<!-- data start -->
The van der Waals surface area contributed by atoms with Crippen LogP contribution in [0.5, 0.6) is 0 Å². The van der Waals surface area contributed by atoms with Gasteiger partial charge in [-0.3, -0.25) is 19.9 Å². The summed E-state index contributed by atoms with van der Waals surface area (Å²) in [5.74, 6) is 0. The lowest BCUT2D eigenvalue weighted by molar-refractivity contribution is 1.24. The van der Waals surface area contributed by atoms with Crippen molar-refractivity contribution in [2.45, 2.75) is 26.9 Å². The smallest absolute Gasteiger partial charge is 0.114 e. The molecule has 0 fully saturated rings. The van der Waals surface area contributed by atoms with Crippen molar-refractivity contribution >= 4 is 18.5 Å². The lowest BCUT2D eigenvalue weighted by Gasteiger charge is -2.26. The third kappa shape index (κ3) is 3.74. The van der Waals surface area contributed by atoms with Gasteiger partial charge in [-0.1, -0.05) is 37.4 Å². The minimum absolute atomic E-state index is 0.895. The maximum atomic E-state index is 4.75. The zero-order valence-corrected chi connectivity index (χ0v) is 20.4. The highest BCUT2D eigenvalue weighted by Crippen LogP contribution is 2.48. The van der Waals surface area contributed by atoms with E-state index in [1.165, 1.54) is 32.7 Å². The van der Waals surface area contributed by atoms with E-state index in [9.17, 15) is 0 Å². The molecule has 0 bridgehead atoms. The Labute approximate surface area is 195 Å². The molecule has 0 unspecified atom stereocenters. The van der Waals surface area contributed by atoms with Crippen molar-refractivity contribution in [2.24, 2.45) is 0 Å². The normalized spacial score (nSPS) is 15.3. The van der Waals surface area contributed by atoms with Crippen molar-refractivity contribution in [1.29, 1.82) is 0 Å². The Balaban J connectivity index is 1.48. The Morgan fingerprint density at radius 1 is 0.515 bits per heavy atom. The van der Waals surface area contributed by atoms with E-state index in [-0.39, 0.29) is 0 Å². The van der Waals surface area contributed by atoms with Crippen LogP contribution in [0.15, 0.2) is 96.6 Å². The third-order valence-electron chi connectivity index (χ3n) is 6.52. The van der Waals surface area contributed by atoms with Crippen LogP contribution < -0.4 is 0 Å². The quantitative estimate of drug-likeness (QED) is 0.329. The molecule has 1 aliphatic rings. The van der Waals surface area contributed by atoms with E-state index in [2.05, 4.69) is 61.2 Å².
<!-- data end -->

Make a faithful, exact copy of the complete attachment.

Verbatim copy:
The van der Waals surface area contributed by atoms with Crippen LogP contribution in [0.5, 0.6) is 0 Å². The van der Waals surface area contributed by atoms with Gasteiger partial charge in [-0.3, -0.25) is 19.9 Å². The summed E-state index contributed by atoms with van der Waals surface area (Å²) in [5.74, 6) is 0. The lowest BCUT2D eigenvalue weighted by molar-refractivity contribution is 1.24. The van der Waals surface area contributed by atoms with Crippen molar-refractivity contribution in [2.45, 2.75) is 26.9 Å². The smallest absolute Gasteiger partial charge is 0.114 e. The molecule has 0 fully saturated rings. The van der Waals surface area contributed by atoms with Crippen molar-refractivity contribution >= 4 is 18.5 Å². The lowest BCUT2D eigenvalue weighted by Gasteiger charge is -2.26. The third kappa shape index (κ3) is 3.74. The van der Waals surface area contributed by atoms with Gasteiger partial charge in [-0.1, -0.05) is 37.4 Å². The minimum absolute atomic E-state index is 0.895. The maximum atomic E-state index is 4.75. The zero-order valence-corrected chi connectivity index (χ0v) is 20.4. The highest BCUT2D eigenvalue weighted by Crippen LogP contribution is 2.48. The van der Waals surface area contributed by atoms with E-state index in [1.165, 1.54) is 32.7 Å². The van der Waals surface area contributed by atoms with E-state index in [9.17, 15) is 0 Å². The molecule has 0 bridgehead atoms. The Labute approximate surface area is 195 Å². The molecule has 0 unspecified atom stereocenters. The van der Waals surface area contributed by atoms with Crippen molar-refractivity contribution in [2.24, 2.45) is 0 Å². The normalized spacial score (nSPS) is 15.3. The van der Waals surface area contributed by atoms with Crippen molar-refractivity contribution in [1.29, 1.82) is 0 Å². The Balaban J connectivity index is 1.48. The Morgan fingerprint density at radius 1 is 0.515 bits per heavy atom. The van der Waals surface area contributed by atoms with E-state index in [-0.39, 0.29) is 0 Å². The van der Waals surface area contributed by atoms with Crippen LogP contribution in [0.15, 0.2) is 96.6 Å². The third-order valence-electron chi connectivity index (χ3n) is 6.52. The van der Waals surface area contributed by atoms with Crippen LogP contribution < -0.4 is 0 Å². The quantitative estimate of drug-likeness (QED) is 0.329. The molecule has 1 aliphatic rings. The van der Waals surface area contributed by atoms with E-state index in [2.05, 4.69) is 61.2 Å².